The Malta Independent 24 April 2019, Wednesday

The taxes we pay

Alfred Sant Monday, 3 December 2018, 07:38 Last update: about 6 months ago

One way to assess how big the drag of taxes can be in a country’s economy is by considering the space that they “take”: namely, their volume as a proportion of the Gross Domestic Product (GDP). Then one could compare the result to the outturn in other countries. Statistics published by Eurostat did so for EU countries up to 2017.

That year in Malta, taxes reached 33.4 per cent of GDP – well below the average of the EU as a whole: 40.2 per cent. The country having the lowest percentage was Ireland (23.5), the highest France (48.4).

No wonder that France has always insisted on the need for some “harmonisation” of taxes within the EU. Meanwhile, Malta is in eight place of those countries that carry the least tax “burdens”.

Eurostat data also show how different revenue sources account by way of these tax percentages of GDP, in terms of: taxes on production and imports; taxes  on the income of individuals and corporation profits; plus net social contributions.

In Malta, the government’s largest revenues come from taxes on individual incomes and corporation profits, which account for 14.1 percent of GDP. In this we come quite close to the outturn of the UK and Italy, which stand at 14.2 and 14.5 respectively,


Digital taxation

Digital services are located everywhere and nowhere. The big internet companies – Google, Amazon, Facebook and Apple – find themselves in a position from which they can easily manipulate costs and profits. They show profits where it suits them to do so – usually where they get taxed least or not at all. The claims against the manoeuverings of GAFA (as they’re known) have been hanging for quite a while.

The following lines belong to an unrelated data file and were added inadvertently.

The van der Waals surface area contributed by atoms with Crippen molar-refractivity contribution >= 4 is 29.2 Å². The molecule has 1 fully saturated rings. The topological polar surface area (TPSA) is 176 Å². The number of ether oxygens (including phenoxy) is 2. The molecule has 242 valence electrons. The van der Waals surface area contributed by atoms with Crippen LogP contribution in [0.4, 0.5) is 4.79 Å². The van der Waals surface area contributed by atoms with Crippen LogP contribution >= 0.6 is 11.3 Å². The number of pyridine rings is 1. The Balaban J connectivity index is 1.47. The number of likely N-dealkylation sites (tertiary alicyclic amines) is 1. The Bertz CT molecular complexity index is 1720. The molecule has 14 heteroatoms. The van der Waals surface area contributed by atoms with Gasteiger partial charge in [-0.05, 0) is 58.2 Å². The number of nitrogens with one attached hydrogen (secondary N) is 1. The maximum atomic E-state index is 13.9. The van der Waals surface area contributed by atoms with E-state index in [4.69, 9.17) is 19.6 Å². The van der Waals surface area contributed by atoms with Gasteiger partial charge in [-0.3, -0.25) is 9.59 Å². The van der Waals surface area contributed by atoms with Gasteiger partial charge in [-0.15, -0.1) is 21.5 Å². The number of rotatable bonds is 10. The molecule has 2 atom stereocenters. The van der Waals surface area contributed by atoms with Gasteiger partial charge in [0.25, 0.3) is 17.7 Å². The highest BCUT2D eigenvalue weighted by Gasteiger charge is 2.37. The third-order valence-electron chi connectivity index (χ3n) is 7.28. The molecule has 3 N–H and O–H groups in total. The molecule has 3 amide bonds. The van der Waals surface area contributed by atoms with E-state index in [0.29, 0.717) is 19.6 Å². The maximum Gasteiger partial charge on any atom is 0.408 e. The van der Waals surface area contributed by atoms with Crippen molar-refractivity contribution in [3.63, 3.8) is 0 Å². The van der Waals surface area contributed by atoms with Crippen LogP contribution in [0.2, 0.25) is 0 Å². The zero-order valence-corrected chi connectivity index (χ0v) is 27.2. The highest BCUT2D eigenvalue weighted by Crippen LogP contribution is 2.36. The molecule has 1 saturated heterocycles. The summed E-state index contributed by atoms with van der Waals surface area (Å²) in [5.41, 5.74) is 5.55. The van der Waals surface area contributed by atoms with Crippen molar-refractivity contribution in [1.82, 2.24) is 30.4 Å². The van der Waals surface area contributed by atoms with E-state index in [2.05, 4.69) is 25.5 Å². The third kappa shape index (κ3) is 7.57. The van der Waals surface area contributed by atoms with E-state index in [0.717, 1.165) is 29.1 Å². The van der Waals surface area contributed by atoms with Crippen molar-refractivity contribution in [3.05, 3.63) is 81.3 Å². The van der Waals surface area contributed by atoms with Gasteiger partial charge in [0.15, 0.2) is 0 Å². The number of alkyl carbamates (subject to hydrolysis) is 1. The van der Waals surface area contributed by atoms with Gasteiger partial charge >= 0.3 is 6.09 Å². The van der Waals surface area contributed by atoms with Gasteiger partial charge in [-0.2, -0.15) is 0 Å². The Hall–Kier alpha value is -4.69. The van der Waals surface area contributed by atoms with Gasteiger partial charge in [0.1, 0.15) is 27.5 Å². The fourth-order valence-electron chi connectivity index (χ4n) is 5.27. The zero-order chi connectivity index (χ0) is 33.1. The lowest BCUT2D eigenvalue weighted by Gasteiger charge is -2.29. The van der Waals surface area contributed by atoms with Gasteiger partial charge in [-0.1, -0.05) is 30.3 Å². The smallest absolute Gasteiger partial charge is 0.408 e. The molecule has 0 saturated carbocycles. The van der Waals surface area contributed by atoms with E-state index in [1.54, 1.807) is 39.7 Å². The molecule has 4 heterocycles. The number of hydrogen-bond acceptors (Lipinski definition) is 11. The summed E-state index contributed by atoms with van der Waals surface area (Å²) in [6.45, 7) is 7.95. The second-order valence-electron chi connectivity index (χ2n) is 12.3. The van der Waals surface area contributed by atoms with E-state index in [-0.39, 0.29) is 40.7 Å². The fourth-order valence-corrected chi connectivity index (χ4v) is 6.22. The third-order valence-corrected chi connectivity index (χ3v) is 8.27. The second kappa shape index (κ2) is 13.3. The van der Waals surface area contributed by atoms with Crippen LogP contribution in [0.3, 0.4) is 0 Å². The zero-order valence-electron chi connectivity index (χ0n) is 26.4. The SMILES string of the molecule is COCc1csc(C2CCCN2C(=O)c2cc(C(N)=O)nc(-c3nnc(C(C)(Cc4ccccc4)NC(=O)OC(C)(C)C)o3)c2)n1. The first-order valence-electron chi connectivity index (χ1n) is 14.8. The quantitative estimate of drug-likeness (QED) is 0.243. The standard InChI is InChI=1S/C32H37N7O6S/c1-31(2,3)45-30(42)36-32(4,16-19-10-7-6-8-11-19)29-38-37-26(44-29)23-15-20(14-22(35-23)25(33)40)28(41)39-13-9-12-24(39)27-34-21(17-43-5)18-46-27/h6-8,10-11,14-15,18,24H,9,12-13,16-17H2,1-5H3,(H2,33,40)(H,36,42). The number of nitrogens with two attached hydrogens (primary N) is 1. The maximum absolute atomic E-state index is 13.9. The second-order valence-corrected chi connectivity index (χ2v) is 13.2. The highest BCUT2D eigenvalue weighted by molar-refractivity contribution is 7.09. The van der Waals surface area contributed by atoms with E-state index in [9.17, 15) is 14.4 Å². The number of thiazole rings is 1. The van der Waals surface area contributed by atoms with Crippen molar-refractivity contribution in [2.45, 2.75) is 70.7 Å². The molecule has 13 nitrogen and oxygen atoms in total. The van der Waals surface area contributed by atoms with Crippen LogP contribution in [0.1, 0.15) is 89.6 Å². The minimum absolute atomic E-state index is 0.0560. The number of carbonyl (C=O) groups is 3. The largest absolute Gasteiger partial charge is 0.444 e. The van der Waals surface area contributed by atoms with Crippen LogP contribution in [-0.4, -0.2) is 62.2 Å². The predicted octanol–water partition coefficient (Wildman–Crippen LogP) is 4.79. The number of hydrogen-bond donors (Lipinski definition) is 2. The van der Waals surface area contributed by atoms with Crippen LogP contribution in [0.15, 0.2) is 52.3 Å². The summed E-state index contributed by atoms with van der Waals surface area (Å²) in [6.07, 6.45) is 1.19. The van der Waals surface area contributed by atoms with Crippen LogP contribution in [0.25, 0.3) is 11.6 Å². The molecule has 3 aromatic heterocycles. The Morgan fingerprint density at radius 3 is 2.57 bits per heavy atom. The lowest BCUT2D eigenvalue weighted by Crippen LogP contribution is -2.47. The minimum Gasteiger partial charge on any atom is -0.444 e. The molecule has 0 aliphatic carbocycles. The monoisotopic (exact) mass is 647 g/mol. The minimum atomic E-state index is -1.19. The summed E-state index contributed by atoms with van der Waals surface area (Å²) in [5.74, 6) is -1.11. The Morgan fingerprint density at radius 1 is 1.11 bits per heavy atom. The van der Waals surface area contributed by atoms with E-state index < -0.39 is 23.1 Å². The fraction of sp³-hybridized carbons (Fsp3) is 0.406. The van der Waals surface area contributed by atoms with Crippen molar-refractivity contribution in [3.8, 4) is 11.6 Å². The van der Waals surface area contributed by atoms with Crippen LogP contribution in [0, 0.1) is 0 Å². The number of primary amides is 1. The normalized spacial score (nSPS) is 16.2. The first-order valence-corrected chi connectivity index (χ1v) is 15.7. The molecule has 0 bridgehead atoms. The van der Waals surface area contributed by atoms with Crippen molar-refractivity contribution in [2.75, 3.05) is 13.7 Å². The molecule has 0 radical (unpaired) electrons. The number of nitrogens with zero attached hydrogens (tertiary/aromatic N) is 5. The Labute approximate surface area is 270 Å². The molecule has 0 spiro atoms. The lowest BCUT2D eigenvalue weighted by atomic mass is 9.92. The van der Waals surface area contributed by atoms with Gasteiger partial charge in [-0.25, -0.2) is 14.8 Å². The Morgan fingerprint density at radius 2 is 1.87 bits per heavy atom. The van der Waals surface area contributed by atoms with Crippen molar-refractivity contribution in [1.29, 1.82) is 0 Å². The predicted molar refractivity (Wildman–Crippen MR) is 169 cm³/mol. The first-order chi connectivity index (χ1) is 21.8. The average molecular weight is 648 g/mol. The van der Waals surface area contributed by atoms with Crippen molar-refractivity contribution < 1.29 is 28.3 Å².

Some time ago, the French government came out with the suggestion  that in order to keep control tabs on the GAFA, they should be taxed at 3 per cent of their sales wherever these take place. Personally I think it’s a good idea.

However if it gets implemented, other principles that determine how the EU is managed would be affected. These concern issues over which Malta has claims that it would not be in the national interest to rub off. Among them, a crucial point refers to the need to keep taxation as a sovereign responsibility of member states. But there are also other issues.

Initially distrustful of the idea, the European Commission became a convert and started backing a digital tax. Member states have remained sceptical... Germany included.  



I just cannot remember where I first saw it – whether at the San Remo cinema shows organised in Hamrun by Peter Serracino Inglott and Karmenu Mifusd Bonnici, or in one of the small film halls that were scattered around Paris in the 1960s.

“Prima della Revoluzione” was the film that in my mind tied the name of Bernardo Bertolucci to the heights of European cinema.

“Last Tango in Paris” was truly a sensation but hardly more than that. “Il Conformista” was extemely high calibre but yet, it did not stay in one’s remembarance like “Revoluzione” did. I saw it time after time. Not least because there was a fascinating vital link between the film and Stendhal’s novel “The Charterhouse of Parma” – as Bertolucci would take pains to emphasize.

His death some ten days ago, triggered lots of memories. He was an exceptional artist.

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